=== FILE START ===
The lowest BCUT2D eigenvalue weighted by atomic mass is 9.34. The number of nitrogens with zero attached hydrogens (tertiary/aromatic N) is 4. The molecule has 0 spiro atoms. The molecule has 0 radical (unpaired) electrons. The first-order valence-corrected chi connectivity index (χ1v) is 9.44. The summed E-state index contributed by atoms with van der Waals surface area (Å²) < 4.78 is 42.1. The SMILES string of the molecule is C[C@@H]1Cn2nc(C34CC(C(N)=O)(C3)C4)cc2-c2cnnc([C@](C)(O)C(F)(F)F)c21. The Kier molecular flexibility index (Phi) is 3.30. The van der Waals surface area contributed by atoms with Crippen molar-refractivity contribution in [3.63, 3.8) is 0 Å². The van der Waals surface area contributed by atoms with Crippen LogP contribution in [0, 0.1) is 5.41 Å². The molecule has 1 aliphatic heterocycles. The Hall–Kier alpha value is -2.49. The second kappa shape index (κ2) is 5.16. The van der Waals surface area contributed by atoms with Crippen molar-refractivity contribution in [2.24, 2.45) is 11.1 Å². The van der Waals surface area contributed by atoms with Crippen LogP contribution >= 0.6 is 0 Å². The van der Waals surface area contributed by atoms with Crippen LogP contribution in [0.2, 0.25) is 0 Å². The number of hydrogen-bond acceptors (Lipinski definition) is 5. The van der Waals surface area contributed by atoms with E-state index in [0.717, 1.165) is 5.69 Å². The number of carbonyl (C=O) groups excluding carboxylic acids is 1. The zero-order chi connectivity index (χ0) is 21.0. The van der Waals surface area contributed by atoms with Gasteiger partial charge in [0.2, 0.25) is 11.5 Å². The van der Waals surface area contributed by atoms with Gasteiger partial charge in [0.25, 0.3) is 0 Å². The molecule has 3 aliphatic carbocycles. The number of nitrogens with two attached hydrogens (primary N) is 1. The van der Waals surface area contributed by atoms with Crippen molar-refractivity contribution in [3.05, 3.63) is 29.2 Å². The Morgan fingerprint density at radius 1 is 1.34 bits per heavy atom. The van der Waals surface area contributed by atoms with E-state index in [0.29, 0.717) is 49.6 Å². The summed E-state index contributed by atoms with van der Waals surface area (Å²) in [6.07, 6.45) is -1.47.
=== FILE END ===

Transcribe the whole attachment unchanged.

The lowest BCUT2D eigenvalue weighted by atomic mass is 9.34. The number of nitrogens with zero attached hydrogens (tertiary/aromatic N) is 4. The molecule has 0 spiro atoms. The molecule has 0 radical (unpaired) electrons. The first-order valence-corrected chi connectivity index (χ1v) is 9.44. The summed E-state index contributed by atoms with van der Waals surface area (Å²) < 4.78 is 42.1. The SMILES string of the molecule is C[C@@H]1Cn2nc(C34CC(C(N)=O)(C3)C4)cc2-c2cnnc([C@](C)(O)C(F)(F)F)c21. The Kier molecular flexibility index (Phi) is 3.30. The van der Waals surface area contributed by atoms with Crippen molar-refractivity contribution in [3.63, 3.8) is 0 Å². The van der Waals surface area contributed by atoms with Crippen LogP contribution in [0, 0.1) is 5.41 Å². The molecule has 1 aliphatic heterocycles. The Hall–Kier alpha value is -2.49. The second kappa shape index (κ2) is 5.16. The van der Waals surface area contributed by atoms with Crippen molar-refractivity contribution in [2.24, 2.45) is 11.1 Å². The van der Waals surface area contributed by atoms with Crippen LogP contribution >= 0.6 is 0 Å². The van der Waals surface area contributed by atoms with Crippen LogP contribution in [0.2, 0.25) is 0 Å². The number of hydrogen-bond acceptors (Lipinski definition) is 5. The van der Waals surface area contributed by atoms with E-state index in [0.717, 1.165) is 5.69 Å². The number of carbonyl (C=O) groups excluding carboxylic acids is 1. The zero-order chi connectivity index (χ0) is 21.0. The van der Waals surface area contributed by atoms with Gasteiger partial charge in [0.2, 0.25) is 11.5 Å². The van der Waals surface area contributed by atoms with Gasteiger partial charge in [0.25, 0.3) is 0 Å². The molecule has 3 aliphatic carbocycles. The number of nitrogens with two attached hydrogens (primary N) is 1. The van der Waals surface area contributed by atoms with Crippen molar-refractivity contribution in [3.05, 3.63) is 29.2 Å². The Morgan fingerprint density at radius 1 is 1.34 bits per heavy atom. The van der Waals surface area contributed by atoms with E-state index in [0.29, 0.717) is 49.6 Å². The summed E-state index contributed by atoms with van der Waals surface area (Å²) in [6.07, 6.45) is -1.47.